640x828_20572_Glory_Glory_2d_fantasy_knight_girl_woman_hero_picture_image_digital_artOther heroes make bad choices too. The Water Priestess Nirine traps her foe in a sunken Temple, leaving him to his fate. And he was a Fire Priest, of course. Trapped underground in a flooded temple with little air… no wonder he is a little grouchy for the next two books… It was a cruel decision though Nirine didn’t realize the consequences when she made it. Just like the choice of another character later who restrains an enemy with vines, ones that he doesn’t’ realize will grow roots into the prisoner’s skin, the heroes make mistakes resulting in unintended pain. Maybe that is why they are still the heroes. They don’t mean harm.

Do you like your heroes perfect and villains beyond redemption? Or are your favorite books a little more in between?

– Autumn has finally recovered from the release of the final book in her epic fantasy trilogy and is on a writing binge involving two WIP, a bit of editing, and some reading thrown in just to mix things up. Her husband misses her. Find out more about Autumn and her writing at her website www.AutumnWriting.com or find her online on Twitter at @weifarer or on her Facebook page.

9 comments on “When villains aren’t evil

  1. I love delving into the villain’s side of the story, from the Mists of Avalon to Disney’s Maleficent (which I thought was brilliant). As you know, I have my own set of very flawed heroes and an antagonist who, you find out in Book 2 of The Woern Chronicles, really has the world’s best interests at heart. As the tagline for season 2 of House of Cards says, “Sometimes you have to be bad to do good.”

    • That is a great line, A.M.! I do think there is a trend toward a more nuanced villain in modern times. At least a backstory is given explaining the ‘descent’ into evil (the Incredibles even had this!) or the villain has a motivation that isn’t so very horrible. Writing in the POV of my ‘villain’ in my epic fantasy trilogy was one of my favorites. He is immensely clever, but blind to his own motivations and able to put a lid on emotions… for a bit!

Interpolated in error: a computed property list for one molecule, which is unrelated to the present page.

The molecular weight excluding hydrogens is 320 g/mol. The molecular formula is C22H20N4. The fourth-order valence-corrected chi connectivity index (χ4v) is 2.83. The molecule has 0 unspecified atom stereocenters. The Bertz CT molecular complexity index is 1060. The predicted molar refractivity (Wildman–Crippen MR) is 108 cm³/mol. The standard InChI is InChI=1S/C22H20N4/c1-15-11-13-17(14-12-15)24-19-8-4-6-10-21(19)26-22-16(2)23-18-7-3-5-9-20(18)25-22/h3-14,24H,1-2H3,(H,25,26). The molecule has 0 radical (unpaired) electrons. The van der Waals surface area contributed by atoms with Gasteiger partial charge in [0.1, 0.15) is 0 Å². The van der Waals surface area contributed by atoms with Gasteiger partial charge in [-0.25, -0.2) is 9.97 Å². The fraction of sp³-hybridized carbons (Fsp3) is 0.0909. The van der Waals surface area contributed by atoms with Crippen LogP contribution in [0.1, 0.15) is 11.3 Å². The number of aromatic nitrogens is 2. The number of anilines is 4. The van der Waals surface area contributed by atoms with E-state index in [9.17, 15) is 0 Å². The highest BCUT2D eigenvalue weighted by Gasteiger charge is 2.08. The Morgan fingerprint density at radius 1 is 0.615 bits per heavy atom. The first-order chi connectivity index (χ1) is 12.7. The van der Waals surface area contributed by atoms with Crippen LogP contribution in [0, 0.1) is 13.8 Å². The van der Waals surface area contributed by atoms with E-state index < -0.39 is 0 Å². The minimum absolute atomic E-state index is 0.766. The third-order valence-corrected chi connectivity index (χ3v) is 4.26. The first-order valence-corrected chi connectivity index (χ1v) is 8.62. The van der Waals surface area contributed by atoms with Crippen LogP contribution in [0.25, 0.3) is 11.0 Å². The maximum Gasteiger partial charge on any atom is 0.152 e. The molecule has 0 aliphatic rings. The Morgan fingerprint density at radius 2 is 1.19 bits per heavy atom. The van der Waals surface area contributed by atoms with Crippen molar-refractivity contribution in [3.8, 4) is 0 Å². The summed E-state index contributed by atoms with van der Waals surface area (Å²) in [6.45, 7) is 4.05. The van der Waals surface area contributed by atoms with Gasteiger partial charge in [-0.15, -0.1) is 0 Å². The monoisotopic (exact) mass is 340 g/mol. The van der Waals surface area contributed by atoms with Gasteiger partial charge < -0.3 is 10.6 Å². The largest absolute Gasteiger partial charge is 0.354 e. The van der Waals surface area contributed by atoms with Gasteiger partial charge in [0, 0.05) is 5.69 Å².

I’ve got to read your second book… You’re telling me he has a good heart?!?

      • *He* is a sociopath and narcissist, but he is very concerned with his public legacy, so a lot of what he does is actually for the “greater good.”

        I have to read your books too! Summer vacation is coming…

  2. Pingback: The font of knowledge: a rarely examined trope | Guild Of Dreams

  3. Funny, I have almost an identical line in the novel I just released. “Villains are the heroes of their own story.” It is very true, and I love villains who are not just evil for evils sake, but rather have their own goals and their own struggles.

    • Very true! I love a villain with motivation as much as I love a hero that isn’t so perfect you get a tooth ache (or are bored because they are SO GOOD!).

  4. This is a great blog. I had a great editor who used to say “you don’t have to love your villains, but you do have to empathize with them.” I think every villain needs a motivation – like you say above. If they are just plain evil, they could be too one-dimensional – we need to know what makes them tick and WHY they are doing what they do – good post.